How travel insurance could have helped avoid a holiday disaster in Vietnam
Planning for a Vietnam trip shouldn't just involve having clothes tailored and eating plenty of pho. There's something else that should be planned for...
- August 2019
There's every chance author Ernest Hemingway had it wrong when he described Paris as a “moveable feast”. If he’d visited Vietnam's coastal town of Nha Trang, with its bustling markets, seaside resorts and colourful locals with chickens tucked underarm, would he have reconsidered?
I'm deep in thought about this as I amble through the local market where my senses come alive with the various colours, sounds and aromas in the air, particularly of the regional culinary delicacies. An orchestra of motorbike horns, bartering and the gentle lap of waves from the distance, where the white sand meets the sea, plays in the background, as we relish the hot, humid atmosphere.
“Wow, this is a little more energetic than I was expecting,” I say to my husband as we bounce – pinball-like – off shoppers carrying all manner of fresh produce.
People are pressed close, but there's no reason to suspect anything is wrong until we get to the hotel and I discover a gaping hole in my backpack where my purse should be.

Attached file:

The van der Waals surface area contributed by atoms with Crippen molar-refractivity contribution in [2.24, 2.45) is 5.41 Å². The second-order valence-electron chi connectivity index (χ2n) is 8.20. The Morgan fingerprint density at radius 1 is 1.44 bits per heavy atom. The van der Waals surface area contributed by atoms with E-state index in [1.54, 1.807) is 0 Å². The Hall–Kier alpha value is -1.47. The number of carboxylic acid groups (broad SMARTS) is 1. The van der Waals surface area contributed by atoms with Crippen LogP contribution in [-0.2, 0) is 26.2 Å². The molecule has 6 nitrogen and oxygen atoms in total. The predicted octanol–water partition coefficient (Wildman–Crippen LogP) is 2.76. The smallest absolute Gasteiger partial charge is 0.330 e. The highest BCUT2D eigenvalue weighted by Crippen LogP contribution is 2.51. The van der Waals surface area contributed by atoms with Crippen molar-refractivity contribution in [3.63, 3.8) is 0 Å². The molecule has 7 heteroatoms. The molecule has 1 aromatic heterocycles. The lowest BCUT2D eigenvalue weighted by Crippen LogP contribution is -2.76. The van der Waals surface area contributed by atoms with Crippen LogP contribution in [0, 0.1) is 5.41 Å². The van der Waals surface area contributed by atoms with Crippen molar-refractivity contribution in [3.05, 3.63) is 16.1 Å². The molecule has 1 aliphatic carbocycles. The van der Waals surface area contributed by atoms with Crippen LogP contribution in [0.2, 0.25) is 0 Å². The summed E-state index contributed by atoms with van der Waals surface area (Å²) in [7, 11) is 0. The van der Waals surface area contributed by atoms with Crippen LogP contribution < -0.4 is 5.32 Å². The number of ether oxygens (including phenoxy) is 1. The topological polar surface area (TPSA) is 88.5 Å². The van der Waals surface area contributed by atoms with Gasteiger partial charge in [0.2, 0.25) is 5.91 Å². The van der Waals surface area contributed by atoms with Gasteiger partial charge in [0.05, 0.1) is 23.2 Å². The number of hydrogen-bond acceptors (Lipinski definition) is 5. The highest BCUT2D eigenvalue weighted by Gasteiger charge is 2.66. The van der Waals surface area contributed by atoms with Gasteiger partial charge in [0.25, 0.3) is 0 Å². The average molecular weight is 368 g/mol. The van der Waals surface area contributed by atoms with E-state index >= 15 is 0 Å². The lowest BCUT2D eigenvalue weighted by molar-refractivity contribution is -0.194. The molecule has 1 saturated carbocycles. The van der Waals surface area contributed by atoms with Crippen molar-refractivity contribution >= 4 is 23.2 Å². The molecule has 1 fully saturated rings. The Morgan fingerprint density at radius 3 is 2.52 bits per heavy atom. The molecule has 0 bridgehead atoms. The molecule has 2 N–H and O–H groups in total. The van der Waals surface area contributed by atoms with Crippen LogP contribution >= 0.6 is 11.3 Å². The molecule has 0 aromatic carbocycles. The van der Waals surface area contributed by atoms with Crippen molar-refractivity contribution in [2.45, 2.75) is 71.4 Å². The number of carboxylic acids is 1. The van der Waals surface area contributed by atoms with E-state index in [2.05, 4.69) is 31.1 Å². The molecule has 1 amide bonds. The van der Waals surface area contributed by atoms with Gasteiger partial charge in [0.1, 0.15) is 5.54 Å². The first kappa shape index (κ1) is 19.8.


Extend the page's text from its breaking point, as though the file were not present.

That moment when you realise you're missing hundreds of dollars and some bank cards is different for everyone but for me, it involved waving goodbye to the clothes we'd planned to get tailor-made in Hoi An, our next stop.
Surely our travel insurance would cover the theft? Yes, it certainly would have, but over a tense "conversation" with my husband, we realise there'd been a miscommunication, with each of us believing the other had organised it.
The upshot? Rather than enjoying the last days of our holiday, we spend them stressed and I come back without the new wardrobe I had planned. In hindsight, I should have spent more time pre-holiday focusing on stuff that matters – like making sure we were insured, to enjoy peace of mind in case of any unexpected incidents.
The experience hasn’t been without one vital benefit, though. We agree that I’ll be the one to arrange all travel insurance from now on. And once that’s done, I’m going back to Vietnam, where there’s a dress with my name on it.
Insurance helps with more than petty theft; it’s important for more serious travel mishaps, too.
When Kate Fitzsimons’ sister Nicole died because of a split-second decision not to wear a helmet while riding a motorbike in Thailand, it spurred her to help prevent similar tragedies from happening to others. The Nicole Fitzsimons Foundation (nicolefitzsimons.com), established in 2012, raises awareness among young Australians about the importance of travel insurance as well as the dangers of flouting safety rules when overseas, and also offers financial assistance to young performing artists and sportspeople. “Travel insurance isn’t a waste of money; it’s the best investment you can make towards your trip,” says Kate. “Aside from absolute heartache, our family would’ve been AUD $50,000 out of pocket had Nicole not had travel insurance.”
Jetstar Travel Insurance makes it easy
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